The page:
Mount Kenya University Students Migration to Digital Learning
A task force constituted by the Vice Chancellor have been engaging Intel device manufacturer and Microsoft on the possibility of partnering to provide devices to the students. A survey done by KENET on E readiness indicated that more than 52% of students in Universities in Kenya do not have laptops that translate to more than 22,000 students in MKU and more than 250,000 university students in the country. This shows that there is relatively low laptop ownership by students and universities must find a way of overcoming this challenge.
During COVID-19 Crisis, Institutions of higher learning are moving to Fully Online Delivery from Traditional Face-to-Face Courses (not including institutions already fully online).
ANTICIPATED CHALLENGES DURING TRANSITION
- Lack of access to devices
- Inability to access and afford (quality) connectivity
- Difficulty using LMS and collaboration platforms (short-term)
Faculty transition to online teaching :
- Resistance to online learning, fear of losing relevance
- Inability to engage with students
Students not experienced as online learners:
- Feelings of isolation – some students need the social environment to learn
- Not taking distance learning seriously
- Regulation – university needs to align accreditation requirements to distance learning and online delivery
DEVICE FUNDING MODELS
Buy to own
- Student pays entire amount outright and owns the device
Student Purchase programme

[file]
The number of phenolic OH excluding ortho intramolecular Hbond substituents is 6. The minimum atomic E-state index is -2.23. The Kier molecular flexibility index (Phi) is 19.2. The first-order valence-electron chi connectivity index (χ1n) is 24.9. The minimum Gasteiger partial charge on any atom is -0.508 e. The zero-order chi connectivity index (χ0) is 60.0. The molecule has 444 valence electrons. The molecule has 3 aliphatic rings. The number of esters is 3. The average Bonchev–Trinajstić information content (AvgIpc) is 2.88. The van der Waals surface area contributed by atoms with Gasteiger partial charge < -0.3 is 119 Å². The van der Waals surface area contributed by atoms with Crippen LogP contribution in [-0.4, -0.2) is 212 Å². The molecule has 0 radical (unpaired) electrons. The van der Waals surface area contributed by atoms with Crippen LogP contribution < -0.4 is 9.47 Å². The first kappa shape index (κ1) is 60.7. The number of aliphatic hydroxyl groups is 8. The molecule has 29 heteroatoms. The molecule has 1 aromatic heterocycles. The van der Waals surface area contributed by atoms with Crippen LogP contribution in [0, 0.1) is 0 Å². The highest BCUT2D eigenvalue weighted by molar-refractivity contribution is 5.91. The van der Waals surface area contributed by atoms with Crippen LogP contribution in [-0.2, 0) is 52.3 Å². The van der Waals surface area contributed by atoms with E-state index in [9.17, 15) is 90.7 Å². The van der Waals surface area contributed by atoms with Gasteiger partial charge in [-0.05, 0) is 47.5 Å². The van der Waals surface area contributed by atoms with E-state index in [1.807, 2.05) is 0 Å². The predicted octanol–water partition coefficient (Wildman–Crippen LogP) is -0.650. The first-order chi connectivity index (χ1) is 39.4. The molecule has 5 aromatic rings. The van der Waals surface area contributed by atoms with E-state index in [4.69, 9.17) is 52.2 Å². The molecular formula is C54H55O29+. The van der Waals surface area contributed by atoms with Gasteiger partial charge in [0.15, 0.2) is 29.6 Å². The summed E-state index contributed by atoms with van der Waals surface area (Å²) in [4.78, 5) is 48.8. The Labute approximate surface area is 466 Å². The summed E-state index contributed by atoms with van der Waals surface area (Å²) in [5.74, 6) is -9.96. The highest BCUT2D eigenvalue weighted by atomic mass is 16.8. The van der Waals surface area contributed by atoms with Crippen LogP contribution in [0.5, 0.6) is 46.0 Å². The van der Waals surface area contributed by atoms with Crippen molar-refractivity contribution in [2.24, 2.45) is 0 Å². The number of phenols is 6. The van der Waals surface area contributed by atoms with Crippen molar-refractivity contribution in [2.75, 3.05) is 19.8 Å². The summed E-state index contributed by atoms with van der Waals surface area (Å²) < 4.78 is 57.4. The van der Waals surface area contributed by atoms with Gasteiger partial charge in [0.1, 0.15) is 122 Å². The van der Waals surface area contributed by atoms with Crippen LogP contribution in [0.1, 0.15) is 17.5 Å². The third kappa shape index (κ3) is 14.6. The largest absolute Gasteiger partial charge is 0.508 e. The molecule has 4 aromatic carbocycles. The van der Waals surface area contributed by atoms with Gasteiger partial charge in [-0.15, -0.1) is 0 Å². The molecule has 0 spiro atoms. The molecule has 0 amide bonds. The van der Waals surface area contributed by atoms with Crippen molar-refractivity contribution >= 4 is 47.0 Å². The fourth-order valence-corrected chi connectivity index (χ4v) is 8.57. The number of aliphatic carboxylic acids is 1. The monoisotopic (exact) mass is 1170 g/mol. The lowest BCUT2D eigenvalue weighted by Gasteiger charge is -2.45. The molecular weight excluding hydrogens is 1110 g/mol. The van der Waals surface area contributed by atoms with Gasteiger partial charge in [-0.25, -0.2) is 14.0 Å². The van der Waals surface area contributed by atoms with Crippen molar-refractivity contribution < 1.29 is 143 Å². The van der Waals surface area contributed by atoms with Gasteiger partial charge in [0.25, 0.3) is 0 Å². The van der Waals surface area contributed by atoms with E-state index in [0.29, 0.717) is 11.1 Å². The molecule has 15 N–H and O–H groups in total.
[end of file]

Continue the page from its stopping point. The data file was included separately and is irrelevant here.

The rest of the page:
- Student pays a deposit and the balance is paid in installments
- Institution owns the device
- Attach conditions e.g. part of university clearance before getting Certificate/Diploma
PC as a service
- University partners with a vendor and leases devices. Charge students a fee per month/semester
- Neither student or university own the device
NB: The number was arrived at based on the 50 percentage of applicants who join the university per year and the fact that we still have a large number of continuing students without devices. This can be adjusted or supplied in phases.
- From the discussions it was clear that the MKU immediate need is supply of devices to the students.
- Discussion are ongoing for find a financier to support the student purchase programme
- Microsoft to supply the required software
- The University to partner with internet service providers to provide connectivity at user friendly price (Ongoing with Safaricom at advanced stage).
- It is a given that Higher Education institutions need to equip their students with devices in order to prepare them for Industry 4.0 and the new Information Age.
- The COVID-19 crisis has made it imperative for universities to accelerate their digitization efforts.
To meet this urgent requirement we propose below:
- Short-term/immediate intervention – procure from vendor that has supply in the market. May have to compromise on co-branding
- Mid-long term: procure from same or different vendor; co-branding and customized specs can be included
The University is currently working on a televised program that will enhance learning at the moment. There is a lot of challenges since the fear of the end of this situation is not well known. The government must come in to support this initiative so that learning is not fully disrupted. Stakeholders’ engagement must be enhanced to allow for a successful partnership in ensuring this happens well and on time.
Mark Rachuonyo Ogendi